|entryway and Japanese garden at Galerie H20 in downtown Kyoto|
|view of solo show at Galerie h20, October 2017|
→ Whilst in Japan I made time to visit and interview a bunch of great humans, friends new and old who are doing innovative and interesting dye-work. The plan is to write up a series of interviews from all the meetings and I’ve created a new project Somé 20:20 to house them and to move forward with. It’s a reference to being able to see clearly – without acknowledging tradition how do we move forward? and how will dyeing art survive into the future, 2020 is just around the corner. A work in progress, my new website for the project is over at some-20-20.com
|the wonderful people who agreed to be interviewed for my Somé 20:20 project.|
→ I came back and setup another solo show at ANCA gallery in Canberra! The theme of my works this year have been “beautiful weeds”, and I managed to create some new works that are really where I’ve been wanting to head for a while now; layered and sheer works that are a new form of collaged landscape.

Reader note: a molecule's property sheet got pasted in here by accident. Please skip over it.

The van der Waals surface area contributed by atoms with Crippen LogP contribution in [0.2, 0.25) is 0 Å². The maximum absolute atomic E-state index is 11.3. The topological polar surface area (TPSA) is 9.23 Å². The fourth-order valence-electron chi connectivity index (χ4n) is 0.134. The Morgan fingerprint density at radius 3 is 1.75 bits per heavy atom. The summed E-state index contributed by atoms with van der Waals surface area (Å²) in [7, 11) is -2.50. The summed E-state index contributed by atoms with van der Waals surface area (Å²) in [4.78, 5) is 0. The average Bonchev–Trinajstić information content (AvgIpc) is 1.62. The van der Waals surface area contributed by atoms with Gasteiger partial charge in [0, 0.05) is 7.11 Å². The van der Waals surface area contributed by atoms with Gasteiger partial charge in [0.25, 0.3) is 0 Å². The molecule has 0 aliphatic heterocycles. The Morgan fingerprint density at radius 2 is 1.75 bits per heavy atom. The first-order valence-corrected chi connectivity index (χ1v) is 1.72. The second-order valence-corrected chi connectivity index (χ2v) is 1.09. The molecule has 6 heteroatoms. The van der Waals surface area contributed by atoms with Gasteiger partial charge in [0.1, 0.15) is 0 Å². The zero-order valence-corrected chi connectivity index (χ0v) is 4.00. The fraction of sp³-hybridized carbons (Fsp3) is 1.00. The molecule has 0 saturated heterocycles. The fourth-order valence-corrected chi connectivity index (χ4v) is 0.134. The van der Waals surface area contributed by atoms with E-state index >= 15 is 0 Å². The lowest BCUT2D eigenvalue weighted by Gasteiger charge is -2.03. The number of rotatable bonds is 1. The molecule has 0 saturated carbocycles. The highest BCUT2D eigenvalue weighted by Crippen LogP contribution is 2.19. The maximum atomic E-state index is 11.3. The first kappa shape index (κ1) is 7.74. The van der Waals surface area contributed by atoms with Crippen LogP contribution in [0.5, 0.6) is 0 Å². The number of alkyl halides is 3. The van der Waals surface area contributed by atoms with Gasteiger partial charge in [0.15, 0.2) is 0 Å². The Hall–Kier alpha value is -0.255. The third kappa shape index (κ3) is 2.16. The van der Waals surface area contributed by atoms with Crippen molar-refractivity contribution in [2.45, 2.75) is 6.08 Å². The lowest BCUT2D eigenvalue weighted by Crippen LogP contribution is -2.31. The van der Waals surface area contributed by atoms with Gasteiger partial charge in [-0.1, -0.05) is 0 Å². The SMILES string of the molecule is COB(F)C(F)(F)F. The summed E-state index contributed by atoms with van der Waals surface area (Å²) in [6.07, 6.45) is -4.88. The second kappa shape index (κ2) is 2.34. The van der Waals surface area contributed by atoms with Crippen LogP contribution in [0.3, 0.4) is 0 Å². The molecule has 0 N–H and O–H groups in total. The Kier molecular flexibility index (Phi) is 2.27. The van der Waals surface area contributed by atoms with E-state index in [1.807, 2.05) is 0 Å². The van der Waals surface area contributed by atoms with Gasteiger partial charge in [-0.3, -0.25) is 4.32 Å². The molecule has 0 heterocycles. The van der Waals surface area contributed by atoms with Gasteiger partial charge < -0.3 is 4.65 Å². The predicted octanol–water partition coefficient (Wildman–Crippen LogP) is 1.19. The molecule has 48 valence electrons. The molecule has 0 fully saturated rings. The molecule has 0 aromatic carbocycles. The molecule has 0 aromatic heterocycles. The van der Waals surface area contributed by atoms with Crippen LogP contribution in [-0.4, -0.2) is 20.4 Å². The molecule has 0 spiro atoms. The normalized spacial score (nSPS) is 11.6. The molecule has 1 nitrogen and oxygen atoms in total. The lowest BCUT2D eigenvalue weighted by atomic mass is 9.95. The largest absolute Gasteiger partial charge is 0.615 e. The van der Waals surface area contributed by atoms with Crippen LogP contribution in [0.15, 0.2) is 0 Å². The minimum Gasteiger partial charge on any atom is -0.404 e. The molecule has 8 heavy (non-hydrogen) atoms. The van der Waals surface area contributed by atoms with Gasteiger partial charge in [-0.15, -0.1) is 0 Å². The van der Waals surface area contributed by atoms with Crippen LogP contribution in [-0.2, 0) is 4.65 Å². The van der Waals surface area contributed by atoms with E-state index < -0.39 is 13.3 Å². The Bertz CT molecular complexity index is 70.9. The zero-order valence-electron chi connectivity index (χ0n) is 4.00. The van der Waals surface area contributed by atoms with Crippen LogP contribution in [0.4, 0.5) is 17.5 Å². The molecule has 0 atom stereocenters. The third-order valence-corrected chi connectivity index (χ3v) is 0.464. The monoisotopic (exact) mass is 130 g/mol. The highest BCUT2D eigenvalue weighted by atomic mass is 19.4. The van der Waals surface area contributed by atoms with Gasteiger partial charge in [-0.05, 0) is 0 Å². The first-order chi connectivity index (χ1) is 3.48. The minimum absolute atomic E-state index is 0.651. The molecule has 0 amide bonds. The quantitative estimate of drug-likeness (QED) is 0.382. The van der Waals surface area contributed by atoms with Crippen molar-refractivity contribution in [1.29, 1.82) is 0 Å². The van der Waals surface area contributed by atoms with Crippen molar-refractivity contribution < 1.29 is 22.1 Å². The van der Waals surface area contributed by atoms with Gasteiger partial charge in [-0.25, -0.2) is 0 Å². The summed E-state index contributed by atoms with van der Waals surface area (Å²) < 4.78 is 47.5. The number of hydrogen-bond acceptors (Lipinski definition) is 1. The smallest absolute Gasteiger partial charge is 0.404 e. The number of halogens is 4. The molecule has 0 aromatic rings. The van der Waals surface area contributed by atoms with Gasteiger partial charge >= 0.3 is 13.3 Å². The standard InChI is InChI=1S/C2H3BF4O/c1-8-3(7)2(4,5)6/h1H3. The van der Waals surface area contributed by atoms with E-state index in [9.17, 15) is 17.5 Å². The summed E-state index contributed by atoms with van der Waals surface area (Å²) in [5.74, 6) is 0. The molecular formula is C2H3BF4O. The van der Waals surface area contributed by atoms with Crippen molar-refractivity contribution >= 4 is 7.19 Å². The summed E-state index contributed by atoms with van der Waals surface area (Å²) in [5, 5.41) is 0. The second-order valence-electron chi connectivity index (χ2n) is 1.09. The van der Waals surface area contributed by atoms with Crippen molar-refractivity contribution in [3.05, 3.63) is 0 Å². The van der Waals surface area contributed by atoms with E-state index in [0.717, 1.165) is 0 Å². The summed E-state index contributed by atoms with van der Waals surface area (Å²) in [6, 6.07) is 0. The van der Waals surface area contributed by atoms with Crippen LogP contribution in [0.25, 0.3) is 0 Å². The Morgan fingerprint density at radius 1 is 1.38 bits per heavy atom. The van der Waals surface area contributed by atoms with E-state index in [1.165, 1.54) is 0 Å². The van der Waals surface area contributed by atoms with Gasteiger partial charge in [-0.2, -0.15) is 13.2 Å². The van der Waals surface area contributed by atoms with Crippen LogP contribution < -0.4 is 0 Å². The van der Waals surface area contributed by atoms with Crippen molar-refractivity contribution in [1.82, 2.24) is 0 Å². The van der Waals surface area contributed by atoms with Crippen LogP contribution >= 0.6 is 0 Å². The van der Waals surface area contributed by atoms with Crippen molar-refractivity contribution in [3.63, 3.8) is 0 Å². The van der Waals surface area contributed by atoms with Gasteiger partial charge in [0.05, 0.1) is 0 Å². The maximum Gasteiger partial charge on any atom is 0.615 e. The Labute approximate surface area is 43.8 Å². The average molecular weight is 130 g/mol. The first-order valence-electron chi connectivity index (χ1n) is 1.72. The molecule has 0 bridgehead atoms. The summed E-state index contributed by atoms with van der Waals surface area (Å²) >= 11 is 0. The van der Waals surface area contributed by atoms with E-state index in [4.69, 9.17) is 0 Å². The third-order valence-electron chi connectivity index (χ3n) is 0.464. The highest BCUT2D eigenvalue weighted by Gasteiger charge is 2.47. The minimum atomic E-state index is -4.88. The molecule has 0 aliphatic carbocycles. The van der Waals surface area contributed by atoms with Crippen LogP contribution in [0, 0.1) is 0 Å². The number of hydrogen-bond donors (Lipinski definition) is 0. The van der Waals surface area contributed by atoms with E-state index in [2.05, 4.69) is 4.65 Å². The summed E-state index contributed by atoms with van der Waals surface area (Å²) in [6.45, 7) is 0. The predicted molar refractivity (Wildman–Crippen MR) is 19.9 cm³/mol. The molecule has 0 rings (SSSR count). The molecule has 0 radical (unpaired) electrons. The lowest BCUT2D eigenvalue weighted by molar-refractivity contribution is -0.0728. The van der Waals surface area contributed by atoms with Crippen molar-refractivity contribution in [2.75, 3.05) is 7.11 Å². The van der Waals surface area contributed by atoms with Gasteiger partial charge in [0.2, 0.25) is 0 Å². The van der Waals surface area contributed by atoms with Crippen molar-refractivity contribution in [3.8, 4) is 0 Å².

|Solo Exhibition “Naturescapes” at ANCA Gallery & Studios, Canberra, Oct-Nov 2017|
|detail of “The Beautiful Weeds of Canberra” series, on show at ANCA Gallery, Canberra|
→ I ran workshops and demonstrations in dyeing at the 2017 Canberra-Nara Candle Festival. For the demonstrations, I dyed a massive 9 metre length of resist-printed cotton in one go while a crowd watched and revealed pattern and birds and text as I went. The workshops saw nearly 100 people dye their own kata-yuzen bookmark using pigments and stencils.
|Kata-yuzen workshops and Hikizome demonstration at the Canberra Nara Candle Festival, October 28, 2017|
→ I ran another afternoon of workshops on the last day of my exhibition, dyeing katazome postcards. Participants could dye pre-printed washi and wash away the paste to reveal the patterns. We had great warm weather and it was a lovely bunch of enthusiastic people who came along.
|wonderful postcards dyed by participants, drying on the outside windows at ANCA|
→ I even had an article published in the Kyoto Journal, on katagami stencils.